Thesis Project Statement

The Six Seasons is an operatic multimedia live video performance that combines projected live video feeds, dynamic theatrical set pieces, and small scale object performance, with an electroacoustic musical score performed live, featuring lyrics sung in nehiyawewin (plains cree) by baritone vocalist Jonathon Adams (Cree-Métis). This performance depicts traditional nehiyaw landscape scenes from my home territory to convey an ecological notion of non-linear, cyclical, deep time on a geologic time-scale and interpret nehiyaw cosmological teachings from my Elders about time, space, and connections to land at a critical moment of ecological crisis in human history.

The visual elements and structure of this operatic expanded video piece are inspired by Ragnar Kjartansson's performance "The Explosive Sonics of Divinity", an opera with large moving landscape set pieces but no visible performers, and also inspired by the nehiyaw concept of the six seasons, which acts as a thematic structure for the six acts, or scenes, of the piece. Each scene displays each of the six seasons described in nehiyaw teachings, which include two distinct seasons described as the “breaking up” and the “freeze up” seasons in the early spring and late fall, which were traditionally wary times to be traveling. These short season scenes are created using very slow moving landscape set pieces and slowly shifting lighting design, culminating in a final scene depicting a forest fire over the foothills of my home territory (the Rocky Mountains in Alberta, Canada) – all created using live video projections of small scale object performance combined with found material sets and structures, and a practical (non-digital) approach to creating visual effects and lighting effects. This medium length opera includes contemporary and post-classical live ambient soundscapes inspired by the works of Luigi Nono, Jeremy Dutcher, Kite, Laura Ortman, and Raven Chacon, and is composed by my frequent collaborator and dear friend Devon Bate (who produced Jeremy Dutcher's album Wolastoqiyik Lintuwakonawa in 2018).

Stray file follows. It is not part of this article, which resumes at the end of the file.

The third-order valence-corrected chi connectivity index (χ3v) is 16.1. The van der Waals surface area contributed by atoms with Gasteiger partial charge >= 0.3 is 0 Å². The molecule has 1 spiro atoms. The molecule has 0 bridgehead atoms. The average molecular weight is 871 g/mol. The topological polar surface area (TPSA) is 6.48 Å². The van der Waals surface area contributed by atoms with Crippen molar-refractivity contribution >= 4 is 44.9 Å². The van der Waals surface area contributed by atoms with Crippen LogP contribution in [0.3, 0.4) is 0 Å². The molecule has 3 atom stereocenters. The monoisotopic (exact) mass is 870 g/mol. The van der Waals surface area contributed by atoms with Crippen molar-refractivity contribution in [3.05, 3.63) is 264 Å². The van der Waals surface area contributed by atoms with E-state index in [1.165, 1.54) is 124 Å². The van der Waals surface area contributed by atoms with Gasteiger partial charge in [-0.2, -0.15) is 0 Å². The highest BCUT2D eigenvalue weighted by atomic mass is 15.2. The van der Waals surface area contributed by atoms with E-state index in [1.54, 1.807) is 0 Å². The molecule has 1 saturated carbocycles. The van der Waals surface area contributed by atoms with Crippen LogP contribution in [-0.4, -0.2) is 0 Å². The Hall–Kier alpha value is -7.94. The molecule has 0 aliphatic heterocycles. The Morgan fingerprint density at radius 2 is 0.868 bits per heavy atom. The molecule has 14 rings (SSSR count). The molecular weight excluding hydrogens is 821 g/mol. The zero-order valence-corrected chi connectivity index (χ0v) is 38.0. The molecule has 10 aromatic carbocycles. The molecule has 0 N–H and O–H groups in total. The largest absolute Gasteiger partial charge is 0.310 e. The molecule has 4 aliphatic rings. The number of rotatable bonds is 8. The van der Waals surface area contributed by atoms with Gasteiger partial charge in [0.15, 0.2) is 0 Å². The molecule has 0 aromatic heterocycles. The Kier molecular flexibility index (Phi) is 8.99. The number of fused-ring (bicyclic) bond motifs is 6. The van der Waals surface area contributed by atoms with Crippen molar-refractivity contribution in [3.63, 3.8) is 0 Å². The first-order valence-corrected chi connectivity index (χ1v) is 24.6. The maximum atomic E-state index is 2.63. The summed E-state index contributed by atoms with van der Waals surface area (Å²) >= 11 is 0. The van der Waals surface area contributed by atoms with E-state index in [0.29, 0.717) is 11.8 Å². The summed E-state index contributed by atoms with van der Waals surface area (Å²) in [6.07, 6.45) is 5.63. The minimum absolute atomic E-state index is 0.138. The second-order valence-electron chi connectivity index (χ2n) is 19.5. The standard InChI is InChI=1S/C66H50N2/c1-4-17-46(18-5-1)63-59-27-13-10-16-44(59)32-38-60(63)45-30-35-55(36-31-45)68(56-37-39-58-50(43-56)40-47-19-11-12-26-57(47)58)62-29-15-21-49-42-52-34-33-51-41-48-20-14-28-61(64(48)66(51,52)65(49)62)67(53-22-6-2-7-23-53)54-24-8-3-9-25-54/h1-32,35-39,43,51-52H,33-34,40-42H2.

This 40 min event involves the creation, filming, and musical scoring of video performance that is created live in front of the audience in a large black box style space tucked away on the fifth floor of the Pfizer Building in Brooklyn. The piece incorporates multiple live camera feeds pointed at various elements such as bowls of water, reflective materials, fabrics, crumpled paper, and natural materials such as wood, mugwort, oyster mushrooms, and sweetgrass to create live visual effects through feedback loops and distortions, while the electroacoustic score is performed live along with baritone operatic singing of a text in nehiyawewin (the plains cree language) that was written by myself and my grandfather Ken Roan, who also made the translations into our language. The piece examines a traditional nehiyaw structure of a calendar year by dismantling linear time into cyclical representations of spacetime or land/time.